Reader Brian Mattson has alerted us to an astonishing eyewitness report by Captain Dan Mattson (his brother) deriving from Secretary Rumsfeld’s in-theater visit. Today Secretary Rumsfeld visited a military hospital just two miles from the dining hall tent in Mosul where the huge explosion occurred as staff were sitting down for lunch Tuesday. Captain Mattson reports from the hospital:
It’s Christmas Eve, though it didn’t feel like it. There are some good decorations in the hospital, but we had no Christmas music in the OR today, and no snow on the ground. No nativity scenes or festive cheer in this part of the world. Then, after a routine for here but hardly routine day in the OR, my day was made. I’m referring to the interaction I witnessed and helped facilitate between a young injured soldier and a high ranking official. Here is how it happened:
I was reading foxnews.com at around noon when I told the anesthesiologist that “the Donald” was in town on a surprise visit. No, not Donald Trump, but Donald Rumsfeld. He laughed cynically and said no way would he come here. Well, at around 1600 I was in the OR and I was told that Rumsfeld was downstairs, and we could go down there if we wanted to. I was not in a position to leave, obviously.
Well, the timing worked out well, because I was taking my patient to the recovery room when we wheeled the stretcher through a mob of dignitaries, to include 3 and 4 star generals. I knew the Secretary was nearby, and it turns out he was in the ICU. The patient drew enough attention because of his bruised, banged up face that the 4 star came over to get his story from the surgeon. I was doing some charting by the bedside when Mr. Rumsfeld came over and heard the kid’s story from the 4-star. Rumsfeld looked concerned and kind of kept his distance from the gruesome site. He said something like “bless his heart”, as if talking around him.
That is when I, without any thought, piped in with “Sir, you can talk to him, he’s awake.” He told the soldier, named Rob, how proud he was of his service. The soldier was in a bit of disbelief, because he couldn’t see with one eye patched and the other swollen shut. He said he wanted to talk to Rumsfeld. That’s when I said “He’s standing right to your left, Rob, that’s his voice you hear. You can talk to him.” The kid was nervous at that point, but sputtered out how honored he was to talk to him. Mr. Rumsfeld replied, “No, it’s an honor for me to talk to you.”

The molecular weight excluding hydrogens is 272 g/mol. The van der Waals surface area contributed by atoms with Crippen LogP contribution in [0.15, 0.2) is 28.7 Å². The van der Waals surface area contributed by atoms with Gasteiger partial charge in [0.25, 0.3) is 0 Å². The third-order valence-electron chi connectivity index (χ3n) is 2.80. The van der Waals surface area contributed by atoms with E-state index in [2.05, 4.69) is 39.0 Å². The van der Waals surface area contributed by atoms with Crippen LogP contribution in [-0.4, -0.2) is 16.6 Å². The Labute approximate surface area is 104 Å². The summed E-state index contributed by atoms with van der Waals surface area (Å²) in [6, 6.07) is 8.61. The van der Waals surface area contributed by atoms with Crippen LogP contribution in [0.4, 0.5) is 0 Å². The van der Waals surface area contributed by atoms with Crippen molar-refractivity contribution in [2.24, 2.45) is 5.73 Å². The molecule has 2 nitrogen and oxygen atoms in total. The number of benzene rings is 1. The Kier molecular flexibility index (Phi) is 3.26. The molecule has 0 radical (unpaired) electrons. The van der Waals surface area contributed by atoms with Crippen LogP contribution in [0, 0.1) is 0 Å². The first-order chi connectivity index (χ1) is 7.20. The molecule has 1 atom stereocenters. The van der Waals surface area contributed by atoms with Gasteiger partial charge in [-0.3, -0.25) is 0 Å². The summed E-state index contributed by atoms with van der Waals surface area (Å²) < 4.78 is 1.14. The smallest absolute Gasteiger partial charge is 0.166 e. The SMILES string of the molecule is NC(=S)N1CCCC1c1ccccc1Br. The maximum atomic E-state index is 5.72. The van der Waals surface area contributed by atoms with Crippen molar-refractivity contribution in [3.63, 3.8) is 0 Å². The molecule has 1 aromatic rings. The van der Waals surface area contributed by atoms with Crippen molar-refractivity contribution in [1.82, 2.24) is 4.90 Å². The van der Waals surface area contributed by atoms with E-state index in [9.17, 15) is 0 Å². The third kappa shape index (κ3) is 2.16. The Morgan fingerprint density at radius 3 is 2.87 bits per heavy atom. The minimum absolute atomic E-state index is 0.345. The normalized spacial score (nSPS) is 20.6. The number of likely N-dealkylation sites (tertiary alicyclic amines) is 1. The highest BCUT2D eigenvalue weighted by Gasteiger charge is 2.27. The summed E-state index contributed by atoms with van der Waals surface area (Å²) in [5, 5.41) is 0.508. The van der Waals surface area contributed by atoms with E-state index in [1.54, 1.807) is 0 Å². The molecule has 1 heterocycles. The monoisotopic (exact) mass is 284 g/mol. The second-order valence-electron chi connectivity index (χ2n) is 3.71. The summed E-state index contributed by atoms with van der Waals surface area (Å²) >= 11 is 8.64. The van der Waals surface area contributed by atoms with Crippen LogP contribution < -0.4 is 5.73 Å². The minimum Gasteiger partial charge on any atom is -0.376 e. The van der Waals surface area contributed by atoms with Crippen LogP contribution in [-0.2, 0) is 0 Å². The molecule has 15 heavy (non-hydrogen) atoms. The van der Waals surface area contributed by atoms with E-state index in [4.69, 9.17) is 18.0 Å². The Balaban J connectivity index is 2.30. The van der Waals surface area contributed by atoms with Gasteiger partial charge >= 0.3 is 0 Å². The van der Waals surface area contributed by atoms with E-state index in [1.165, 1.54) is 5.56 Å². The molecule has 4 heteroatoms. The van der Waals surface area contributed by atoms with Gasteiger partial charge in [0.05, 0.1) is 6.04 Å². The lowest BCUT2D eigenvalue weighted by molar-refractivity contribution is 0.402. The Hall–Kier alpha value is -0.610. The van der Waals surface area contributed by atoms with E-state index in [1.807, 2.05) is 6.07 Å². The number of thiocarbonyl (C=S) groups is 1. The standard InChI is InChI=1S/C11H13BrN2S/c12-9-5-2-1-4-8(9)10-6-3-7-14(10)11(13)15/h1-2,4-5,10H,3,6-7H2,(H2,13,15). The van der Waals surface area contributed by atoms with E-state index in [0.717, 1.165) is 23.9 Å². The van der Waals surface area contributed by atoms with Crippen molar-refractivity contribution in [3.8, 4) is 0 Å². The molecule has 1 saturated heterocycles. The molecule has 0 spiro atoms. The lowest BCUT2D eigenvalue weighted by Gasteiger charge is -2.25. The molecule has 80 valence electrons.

Then remarkably, the young soldier, who had just lost his left hand and right eye from an explosion, came to the defense of the Secretary of Defense, stating “Mr. Rumsfeld, I want you to know, that you are doing a fantastic job. I know that you are taking a lot of heat for the problems with getting armor for vehicles. I want you to know that things are vastly improved. Our vehicles are great, and I have never searched through junk piles for scrap metal.”
At this point, Rumsfeld looked choked up, and I had a lump in my throat and and watery eyes. It was moving. What makes a man who has been so close to death, and maimed for life, come to the defense of the Army’s highest ranking official? Loyalty, I dare say. Did Rob think Mr. Rumsfeld was having a self-esteem problem? In his greatest hour of need, his thoughts went to the emotional needs of another. I found it quite amazing, and moving. The Secretary took out a coin and gave it to a bystander for him, as if he didn’t know he could touch him. Finally, the soldier said, “Man, Donald Rumsfeld, I wish I could shake his hand.”
Even at that, I felt Mr. Rumsfeld needed some prompting, so I picked up the kid’s arm and looked at the Secretary, and he reached out and took the kid’s hand. After the entourage left, I took the coin and placed it in the soldiers hand, for him to feel and hold. I said, “that’s not one you’ll get every day.” He was happy. I told the person caring for him to make certain that coin went with him to his room. I was assured that he would. I told Rob it was an honor to care for him, and then went on to do my next case. I’d like to see him tomorrow, but I heard he is flying out tonight.
Captain Mattson’s report is posted on The Banty Rooster under the heading “A must read email from an American soldier!”
UPDATE: We originally identified Captain Dan Mattson’s brother as Richard Mattson. As Brian Mattson explains in the linked post, he is Captain’s Dan Mattson’s brother and emailed us from the account of his and Captain Mattson’s father, Richard Mattson.